Reading as a writer reads

1I sometimes wonder why we get so excited about holidays.  For me holidays are not about lying in the sun or sun tans. It’s about reconnecting with family, getting away from the pressures of current day life, dining out, some healthy walking and … catching up on my reading. So on my recent holiday to the Canaries we ate well, walked miles and miles, and read a lot.
Really, I didn’t have much choice. My family banned me from reading emails, or using my phone or ipad for the duration of the holiday. Okay, I relapsed once to check flight times and download some KDP data to work on later. But generally I was tech-free for two whole weeks. How many of you can do that?
But technology isn’t the subject of this month’s blog. Instead I chose my holiday activity of reading. Stephen King once said that writers should read a lot to master their craft. As writers, we can appreciate the skills of other writers and learn from them.  I know to progress my skills I need to  read more fiction than I currently do. I  do read a lot — but it’s usually technical material. So on my holiday this autumn I picked five authors to read from my sci-fi genre. I finished three of them and enjoyed them. The other two I started but soon put them down. It wasn’t that these two were particularly badly written.  It’s just that I’m a fussy reader and it was taking too long to get into the story.
It struck me that if I am so fussy about what I read then so are many others. Obviously, to be a successful writer you need to capture the hearts and minds of your readers.  But getting this done in the first line, first paragraph, or first page or the story is hard. And if you don’t achieve it by the first ten pages you’ve probably lost the reader.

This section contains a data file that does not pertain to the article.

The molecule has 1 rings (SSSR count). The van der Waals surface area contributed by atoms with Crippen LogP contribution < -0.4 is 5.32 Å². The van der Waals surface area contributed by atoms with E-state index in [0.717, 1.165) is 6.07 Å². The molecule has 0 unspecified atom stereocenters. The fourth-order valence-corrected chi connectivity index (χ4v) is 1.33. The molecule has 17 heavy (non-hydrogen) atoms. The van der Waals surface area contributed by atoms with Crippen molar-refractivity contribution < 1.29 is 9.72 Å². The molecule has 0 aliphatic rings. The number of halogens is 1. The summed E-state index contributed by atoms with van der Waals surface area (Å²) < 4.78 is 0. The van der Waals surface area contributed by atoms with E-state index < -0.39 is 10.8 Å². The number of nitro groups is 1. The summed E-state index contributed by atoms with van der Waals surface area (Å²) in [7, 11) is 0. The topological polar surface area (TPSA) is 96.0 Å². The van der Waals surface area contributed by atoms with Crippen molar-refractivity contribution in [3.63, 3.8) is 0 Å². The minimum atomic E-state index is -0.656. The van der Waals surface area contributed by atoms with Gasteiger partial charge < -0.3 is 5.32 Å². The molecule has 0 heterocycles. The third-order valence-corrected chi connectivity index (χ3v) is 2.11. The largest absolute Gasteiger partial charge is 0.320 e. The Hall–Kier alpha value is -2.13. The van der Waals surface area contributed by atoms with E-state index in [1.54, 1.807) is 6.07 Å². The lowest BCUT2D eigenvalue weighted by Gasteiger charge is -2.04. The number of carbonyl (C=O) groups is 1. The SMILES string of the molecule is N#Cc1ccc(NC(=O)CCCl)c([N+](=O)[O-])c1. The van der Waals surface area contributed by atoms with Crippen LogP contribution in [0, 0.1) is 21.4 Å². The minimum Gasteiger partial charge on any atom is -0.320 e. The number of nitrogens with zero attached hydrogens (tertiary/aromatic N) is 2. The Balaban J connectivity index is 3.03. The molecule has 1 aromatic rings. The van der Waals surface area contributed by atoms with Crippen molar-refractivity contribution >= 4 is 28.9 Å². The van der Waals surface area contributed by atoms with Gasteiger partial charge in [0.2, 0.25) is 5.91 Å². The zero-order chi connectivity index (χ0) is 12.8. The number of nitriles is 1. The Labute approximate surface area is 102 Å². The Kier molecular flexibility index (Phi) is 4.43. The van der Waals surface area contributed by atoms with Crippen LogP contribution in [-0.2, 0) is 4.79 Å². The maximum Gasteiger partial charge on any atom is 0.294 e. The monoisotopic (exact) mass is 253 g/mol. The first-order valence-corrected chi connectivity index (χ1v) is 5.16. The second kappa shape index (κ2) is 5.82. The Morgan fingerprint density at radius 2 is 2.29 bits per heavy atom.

In this respect, readers are very different from the audience in a cinema. Members of the audience are unlikely to walk-out in the first ten minutes of a movie. On the other hand, a reader in a book shop, or on Amazon, may only spend a minute or two reading a short sample of the text before choosing to buy or put down the book.
Of course, I’m not the first to stress the importance of the opening scene. There are many books on writing that say the same thing. And if you are looking to sell your story to an agent or publisher the chances are they will reject a book out of hand if they are not impressed within the first few pages. Clearly, how you open a story is important and there are some techniques you can use to capture interest.
One technique writers use is called in medias res.  Here the hero/heroine is thrown into immediate danger to capture the interest of the reader. This technique is often used in action movies. For example, in Indiana Jones and The Raiders of the Lost Ark the opening sequence in the Peruvian jungle puts Indiana into a host of death defying incidents as he first recovers and then loses the golden idol. But this technique does not necessarily always work, particularly when we don’t know the hero/heroine. Why should we feel immediate empathy for a character in potential danger when we have barely met them? Finding this empathy in the first few lines or paragraphs of a story therefore requires real writing skill and imagination.